A nice bright salsa to end the summer (never mind it’s been over for a month). This recipe is very simple, and I love the way the flavors and textures work together.
I like to serve this with homemade tortillas (or rice or quinoa), avocados, and roasted kabocha tossed with cumin and cayenne.
I used to refer to cauliflower as “broccoli’s sad cousin.” Years of veggie trays at family functions taught me that dip does not make raw cauliflower taste good. A month of a “let’s try new vegetables” experiment in high school taught me that no amount of cheese will make me touch boiled cauliflower. (Seriously. There are some things even cheese can’t fix.)
At some point last year, everyone on the Internet seemed to having a foodgasm about using mashed cauliflower as an alternative to mashed potatoes, and as I was snarking away*, my husband revealed that he likes cauliflower.
Whoa whoa whoa. Back up there.
“Are you serious?” I asked.
Of course he was. And then he challenged me to try it again.
One last(?) squash purée recipe for the season!
I live in a country where the only cold cereals available at regular grocery stores (Tokyo Metro, you don’t count) are frosted flakes and cocoa puffs.* As a result, I’ve learned to make a variety of breakfast foods. I’m actually not sure how I only ended up with one muffin recipe on the blog onsidering the frequency with which we eat them at home. Muffins are the ideal food for the Japanese kitchen: their size means they cook through easily, unlike some quick breads; silicone muffin cups are easy to find; and the infinite variations you can make means you can adapt them to whatever flours (including gluten-free), milk, or seasonal fruit you can find in your area. Plus, they’re just fun to eat.
Are you guys sick of kabocha and kabocha purée yet? I never am*, but let’s change it up a bit today.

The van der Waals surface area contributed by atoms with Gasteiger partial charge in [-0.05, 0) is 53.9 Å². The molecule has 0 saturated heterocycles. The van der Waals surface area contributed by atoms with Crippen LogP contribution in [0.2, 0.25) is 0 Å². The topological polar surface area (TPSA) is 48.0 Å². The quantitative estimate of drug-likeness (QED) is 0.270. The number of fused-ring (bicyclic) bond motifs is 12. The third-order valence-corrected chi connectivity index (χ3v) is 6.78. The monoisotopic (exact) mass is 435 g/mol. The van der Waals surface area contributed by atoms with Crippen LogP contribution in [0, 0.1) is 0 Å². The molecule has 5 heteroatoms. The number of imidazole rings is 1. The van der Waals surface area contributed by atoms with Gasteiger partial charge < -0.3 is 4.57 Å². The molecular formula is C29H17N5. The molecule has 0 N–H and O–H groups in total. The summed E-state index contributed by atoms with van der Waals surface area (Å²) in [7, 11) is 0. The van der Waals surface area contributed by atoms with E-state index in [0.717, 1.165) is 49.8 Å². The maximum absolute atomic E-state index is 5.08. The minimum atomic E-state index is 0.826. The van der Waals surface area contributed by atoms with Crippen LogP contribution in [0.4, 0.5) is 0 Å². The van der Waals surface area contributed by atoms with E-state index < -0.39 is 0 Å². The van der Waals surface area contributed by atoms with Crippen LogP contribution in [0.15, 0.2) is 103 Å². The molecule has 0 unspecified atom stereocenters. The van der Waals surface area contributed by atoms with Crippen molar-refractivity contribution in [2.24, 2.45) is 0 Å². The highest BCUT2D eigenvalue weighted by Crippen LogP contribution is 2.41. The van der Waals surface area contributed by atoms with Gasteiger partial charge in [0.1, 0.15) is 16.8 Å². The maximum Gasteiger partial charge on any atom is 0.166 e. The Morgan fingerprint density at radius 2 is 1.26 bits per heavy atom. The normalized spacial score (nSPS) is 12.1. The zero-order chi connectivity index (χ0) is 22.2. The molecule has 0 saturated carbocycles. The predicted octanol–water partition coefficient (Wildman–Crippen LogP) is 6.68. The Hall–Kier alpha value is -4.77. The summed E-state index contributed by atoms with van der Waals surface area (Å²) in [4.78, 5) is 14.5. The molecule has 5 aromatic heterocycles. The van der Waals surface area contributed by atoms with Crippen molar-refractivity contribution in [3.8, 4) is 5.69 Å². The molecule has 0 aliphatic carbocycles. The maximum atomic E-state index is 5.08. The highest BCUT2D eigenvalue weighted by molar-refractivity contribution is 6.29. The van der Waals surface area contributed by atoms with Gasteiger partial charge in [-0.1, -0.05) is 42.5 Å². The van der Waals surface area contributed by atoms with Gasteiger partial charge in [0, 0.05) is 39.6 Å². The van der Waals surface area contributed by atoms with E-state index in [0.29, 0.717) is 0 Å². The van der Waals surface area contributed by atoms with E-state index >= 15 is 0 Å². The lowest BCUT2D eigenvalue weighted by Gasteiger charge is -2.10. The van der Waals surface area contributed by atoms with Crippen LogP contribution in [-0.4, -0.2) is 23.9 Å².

My first encounter with a vegetarian cookbook of any sort was my dad’s copy of Anna Thomas‘s The Vegetarian Epicure, a memento of a few months in the ’70s when he dabbled in meatless cooking. I have no recollection of my dad (or my mom) ever using VE for anything but the cornbread recipe that we brought with us to every Thanksgiving dinner. I find vintage (sorry, parents) cookbooks really fascinating from a social-history standpoint, so perhaps I’ll peruse the book again when I’m home next.
All systems are go on the new hosting! Or they seem to be–let me know if there are any links or pages that don’t load properly.
I’ve covered bread here, so let’s move on to sandwich fillings, specifically pita. Hummus or falafel seem like obvious choices and are very easy to make at home if you can get the ingredients. In Ishikawa, chickpeas are mostly relegated to the import stores (and are expensive), and my first blender was a cheap plastic thing that did not like anything with a consistency harder than melted butter. Hummus, therefore, was not a food I could make consistently while living out in the country.
Fortunately, I discovered baba ghanoush after yet another incident where I had too many eggplants. This magical food solves all of the making-hummus-in-Japan problems. This eggplant-based spread uses no chickpeas, which means no special trips to the import store; eggplants are plentiful and cheap; and the soft consistency of the vegetable base means you won’t murder your blender. Instead of tahini, which is also import-store-only, we’re going to use white nerigoma, Japanese sesame paste. Tahini is a paste made of roasted sesame seeds; nerigoma is paste made with sesame seeds that haven’t been roasted, so to get a smokier flavor, we’re going to add cumin.
While on my squash spree last month, I picked up a spaghetti squash, which has a great name in Japanese, too: soumen kabocha (そうめんかぼちゃ), like soumen noodles, or kinshiuri (金糸瓜), “golden thread squash.” This was my first time cooking this type of squash, and I had no idea what to do with it. First, I tried eating it like spaghetti and made a tomato sauce for it. It wasn’t bad, just unimpressive, though my husband thought it was some sort of Italian-seasoned coleslaw (I don’t even) for the lentil burgers I had also made.